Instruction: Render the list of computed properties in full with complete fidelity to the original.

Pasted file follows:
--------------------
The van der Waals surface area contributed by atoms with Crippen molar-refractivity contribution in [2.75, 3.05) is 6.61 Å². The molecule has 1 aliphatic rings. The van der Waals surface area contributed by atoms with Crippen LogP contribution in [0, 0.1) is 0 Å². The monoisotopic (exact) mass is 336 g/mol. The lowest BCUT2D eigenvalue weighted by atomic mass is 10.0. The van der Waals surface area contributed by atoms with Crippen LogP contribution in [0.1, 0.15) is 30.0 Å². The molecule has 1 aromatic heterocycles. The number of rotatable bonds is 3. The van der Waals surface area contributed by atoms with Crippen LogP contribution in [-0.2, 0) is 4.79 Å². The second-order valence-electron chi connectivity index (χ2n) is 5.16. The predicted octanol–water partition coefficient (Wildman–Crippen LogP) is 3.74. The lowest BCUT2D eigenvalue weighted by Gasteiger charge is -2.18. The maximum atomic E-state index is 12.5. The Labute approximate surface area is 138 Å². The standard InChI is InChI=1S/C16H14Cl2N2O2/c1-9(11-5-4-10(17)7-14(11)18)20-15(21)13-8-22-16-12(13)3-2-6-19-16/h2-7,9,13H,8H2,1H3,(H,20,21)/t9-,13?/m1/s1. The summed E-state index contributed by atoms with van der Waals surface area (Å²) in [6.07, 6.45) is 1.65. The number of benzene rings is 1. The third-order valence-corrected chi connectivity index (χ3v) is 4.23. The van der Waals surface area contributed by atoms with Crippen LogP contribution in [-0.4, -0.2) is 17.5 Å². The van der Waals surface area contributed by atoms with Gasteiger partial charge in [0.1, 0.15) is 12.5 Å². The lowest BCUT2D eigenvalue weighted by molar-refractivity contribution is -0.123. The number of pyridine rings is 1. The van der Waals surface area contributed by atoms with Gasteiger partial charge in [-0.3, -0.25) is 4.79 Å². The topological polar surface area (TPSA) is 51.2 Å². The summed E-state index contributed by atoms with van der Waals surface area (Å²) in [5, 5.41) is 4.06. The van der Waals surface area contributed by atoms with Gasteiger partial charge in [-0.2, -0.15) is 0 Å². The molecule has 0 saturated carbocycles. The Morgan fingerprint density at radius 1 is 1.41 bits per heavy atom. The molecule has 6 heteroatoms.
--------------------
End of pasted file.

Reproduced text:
The van der Waals surface area contributed by atoms with Crippen molar-refractivity contribution in [2.75, 3.05) is 6.61 Å². The molecule has 1 aliphatic rings. The van der Waals surface area contributed by atoms with Crippen LogP contribution in [0, 0.1) is 0 Å². The monoisotopic (exact) mass is 336 g/mol. The lowest BCUT2D eigenvalue weighted by atomic mass is 10.0. The van der Waals surface area contributed by atoms with Crippen LogP contribution in [0.1, 0.15) is 30.0 Å². The molecule has 1 aromatic heterocycles. The number of rotatable bonds is 3. The van der Waals surface area contributed by atoms with Crippen LogP contribution in [-0.2, 0) is 4.79 Å². The second-order valence-electron chi connectivity index (χ2n) is 5.16. The predicted octanol–water partition coefficient (Wildman–Crippen LogP) is 3.74. The lowest BCUT2D eigenvalue weighted by Gasteiger charge is -2.18. The maximum atomic E-state index is 12.5. The Labute approximate surface area is 138 Å². The standard InChI is InChI=1S/C16H14Cl2N2O2/c1-9(11-5-4-10(17)7-14(11)18)20-15(21)13-8-22-16-12(13)3-2-6-19-16/h2-7,9,13H,8H2,1H3,(H,20,21)/t9-,13?/m1/s1. The summed E-state index contributed by atoms with van der Waals surface area (Å²) in [6.07, 6.45) is 1.65. The number of benzene rings is 1. The third-order valence-corrected chi connectivity index (χ3v) is 4.23. The van der Waals surface area contributed by atoms with Crippen LogP contribution in [-0.4, -0.2) is 17.5 Å². The van der Waals surface area contributed by atoms with Gasteiger partial charge in [0.1, 0.15) is 12.5 Å². The lowest BCUT2D eigenvalue weighted by molar-refractivity contribution is -0.123. The number of pyridine rings is 1. The van der Waals surface area contributed by atoms with Gasteiger partial charge in [-0.3, -0.25) is 4.79 Å². The topological polar surface area (TPSA) is 51.2 Å². The summed E-state index contributed by atoms with van der Waals surface area (Å²) in [5, 5.41) is 4.06. The van der Waals surface area contributed by atoms with Gasteiger partial charge in [-0.2, -0.15) is 0 Å². The molecule has 0 saturated carbocycles. The Morgan fingerprint density at radius 1 is 1.41 bits per heavy atom. The molecule has 6 heteroatoms.